P.K. Subban's all-star style

 

NHL star blue-liner talks fashion, family and suiting up for RW & CO.

 
 
 
 
Hockey star P.K. Subban traded in his skates for a suit for the Spring 2016 campaign for Canadian retailer RW&CO. Subban is pictured here behind the scenes of the Montreal shoot.
 
 

Hockey star P.K. Subban traded in his skates for a suit for the Spring 2016 campaign for Canadian retailer RW&CO. Subban is pictured here behind the scenes of the Montreal shoot.

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When it comes to style, P.K. Subban doesn’t play around. “There aren’t many times that you will catch me wearing jogging pants with slippers on,” Subban says. “It doesn’t really happen. I don’t like to leave the house looking underdressed.”

Whether talking about his on-ice playing style or his off-ice fashion sense, the Montreal Canadiens star defenceman (whose full name is Pernell Karl Subban) just doesn’t do sloppy.

“That’s just who I am,” he says.

In fact, Subban admits he would rather be the one who is always overdressed for the occasion, which is why the hockey star can often be spotted wearing suits and button-downs rather than a more casual options such as denim.

“I’d say 80 per cent of the time I’m wearing a tie and a suit. Or if I’m not in a tie and suit, I’m in a collared shirt,” he says. “I never want to be underdressed for anything. The worst feeling in the world is going somewhere and being underdressed.”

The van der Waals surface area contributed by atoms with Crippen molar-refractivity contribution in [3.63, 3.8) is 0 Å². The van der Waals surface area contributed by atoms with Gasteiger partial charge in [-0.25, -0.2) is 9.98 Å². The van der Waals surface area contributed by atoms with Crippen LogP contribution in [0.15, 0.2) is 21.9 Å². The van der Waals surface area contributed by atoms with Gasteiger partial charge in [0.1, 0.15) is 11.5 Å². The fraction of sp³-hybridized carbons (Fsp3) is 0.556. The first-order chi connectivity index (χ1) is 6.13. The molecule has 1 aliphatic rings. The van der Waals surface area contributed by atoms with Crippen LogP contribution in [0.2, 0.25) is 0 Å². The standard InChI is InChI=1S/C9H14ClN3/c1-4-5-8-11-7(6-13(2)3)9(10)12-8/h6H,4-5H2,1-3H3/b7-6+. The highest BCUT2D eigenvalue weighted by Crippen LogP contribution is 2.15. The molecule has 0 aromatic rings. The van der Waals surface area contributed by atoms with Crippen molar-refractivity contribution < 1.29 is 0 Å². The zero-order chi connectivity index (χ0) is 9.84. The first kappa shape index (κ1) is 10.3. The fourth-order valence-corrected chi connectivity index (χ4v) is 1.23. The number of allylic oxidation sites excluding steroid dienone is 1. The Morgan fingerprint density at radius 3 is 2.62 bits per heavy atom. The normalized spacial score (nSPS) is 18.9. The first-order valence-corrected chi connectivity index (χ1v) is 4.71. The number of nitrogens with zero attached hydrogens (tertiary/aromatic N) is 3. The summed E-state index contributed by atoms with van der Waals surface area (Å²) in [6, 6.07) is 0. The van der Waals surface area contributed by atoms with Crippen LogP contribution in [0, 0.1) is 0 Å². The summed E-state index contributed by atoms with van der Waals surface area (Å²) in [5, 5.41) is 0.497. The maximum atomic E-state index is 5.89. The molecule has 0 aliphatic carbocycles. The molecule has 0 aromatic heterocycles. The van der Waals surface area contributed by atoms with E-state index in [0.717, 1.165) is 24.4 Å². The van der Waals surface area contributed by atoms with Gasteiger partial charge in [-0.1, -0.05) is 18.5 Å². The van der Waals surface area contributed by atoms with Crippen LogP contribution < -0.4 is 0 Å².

Subban’s approach to fashion made him the perfect fit to be the face of the latest menswear campaign for Canadian retailer RW &CO. — a role he has held once before for the brand.

“They brought this opportunity to me a year ago — to myself and my family — and I thought it was a great fit. Especially because I see (RW&CO.) as being very innovative and creative in terms of the ideas that they’re coming out with, especially for their spring campaign in 2016,” Subban explains of the partnership.

The time in front of the camera is a welcome respite from his usual routine of eat, sleep, hockey and repeat.

“These things are fun for me,” he says. “At least it’s different from hockey — it doesn’t involve a stick or a puck.”

Subban, who was joined by his brothers Jordan (a defenceman in the Vancouver Canucks organization) and Malcolm (a goaltender with the Boston Bruins), as well as the trio’s father Karl, in his first campaign for the brand in 2015, says he relates to the company’s wares because he can relate to their customers.

“I remember at some point in time, I couldn’t always afford $2,000 or $4,000 tailor-made suits,” he says. “The majority of people out there, from the age of 15-35, not everyone can afford those suits, so what I like is that I’m able to promote something that kind of applies to who I am and what I believe.”

Subban says he subscribes to the idea that you don’t have to spend a fortune to look and feel confident.

“I’m happy to support that,” he says.

The retailer’s latest men’s release, which includes slim-cut suiting options inspired by classic European tailoring as well as options cut with a little extra room for athletic builds, was another draw for Subban to sign on.

“As a male, the first thing you think about when it comes to suits is them being uncomfortable. You don’t think of them feeling like your jumpsuits that you might wear around our house or your jogging pants and sweater,” he says. “You think about feeling restricted with tight collars around your neck. And with the athletic fit, I think it’s going to provide a lot more comfort for guys who wear these suits.”

Talking to Postmedia News from the Montreal-based photo shoot of his latest RW&CO. campaign last December, Subban gave off the sense that he takes pride in not only his appearance, but also the art of mastering the skills necessary to mix and match his ever-growing wardrobe.